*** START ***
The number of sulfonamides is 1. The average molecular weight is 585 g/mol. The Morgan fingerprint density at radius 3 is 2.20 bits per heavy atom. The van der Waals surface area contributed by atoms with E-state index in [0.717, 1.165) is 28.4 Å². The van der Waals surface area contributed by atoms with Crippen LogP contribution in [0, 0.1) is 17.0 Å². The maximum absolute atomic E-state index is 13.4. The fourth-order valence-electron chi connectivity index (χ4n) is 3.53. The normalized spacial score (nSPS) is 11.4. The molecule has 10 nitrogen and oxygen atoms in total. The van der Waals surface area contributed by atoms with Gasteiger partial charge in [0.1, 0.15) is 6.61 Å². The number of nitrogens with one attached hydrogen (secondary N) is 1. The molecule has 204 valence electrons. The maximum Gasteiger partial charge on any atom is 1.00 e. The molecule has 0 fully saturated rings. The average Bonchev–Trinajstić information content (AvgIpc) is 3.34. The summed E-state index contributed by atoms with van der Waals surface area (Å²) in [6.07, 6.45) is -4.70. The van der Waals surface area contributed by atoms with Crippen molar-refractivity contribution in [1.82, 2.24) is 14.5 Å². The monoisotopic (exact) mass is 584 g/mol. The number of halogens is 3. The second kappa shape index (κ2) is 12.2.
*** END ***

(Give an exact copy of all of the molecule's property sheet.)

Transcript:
The number of sulfonamides is 1. The average molecular weight is 585 g/mol. The Morgan fingerprint density at radius 3 is 2.20 bits per heavy atom. The van der Waals surface area contributed by atoms with E-state index in [0.717, 1.165) is 28.4 Å². The van der Waals surface area contributed by atoms with Crippen LogP contribution in [0, 0.1) is 17.0 Å². The maximum absolute atomic E-state index is 13.4. The fourth-order valence-electron chi connectivity index (χ4n) is 3.53. The normalized spacial score (nSPS) is 11.4. The molecule has 10 nitrogen and oxygen atoms in total. The van der Waals surface area contributed by atoms with Gasteiger partial charge in [0.1, 0.15) is 6.61 Å². The number of nitrogens with one attached hydrogen (secondary N) is 1. The molecule has 204 valence electrons. The maximum Gasteiger partial charge on any atom is 1.00 e. The molecule has 0 fully saturated rings. The average Bonchev–Trinajstić information content (AvgIpc) is 3.34. The summed E-state index contributed by atoms with van der Waals surface area (Å²) in [6.07, 6.45) is -4.70. The van der Waals surface area contributed by atoms with Crippen molar-refractivity contribution in [1.82, 2.24) is 14.5 Å². The monoisotopic (exact) mass is 584 g/mol. The number of halogens is 3. The second kappa shape index (κ2) is 12.2.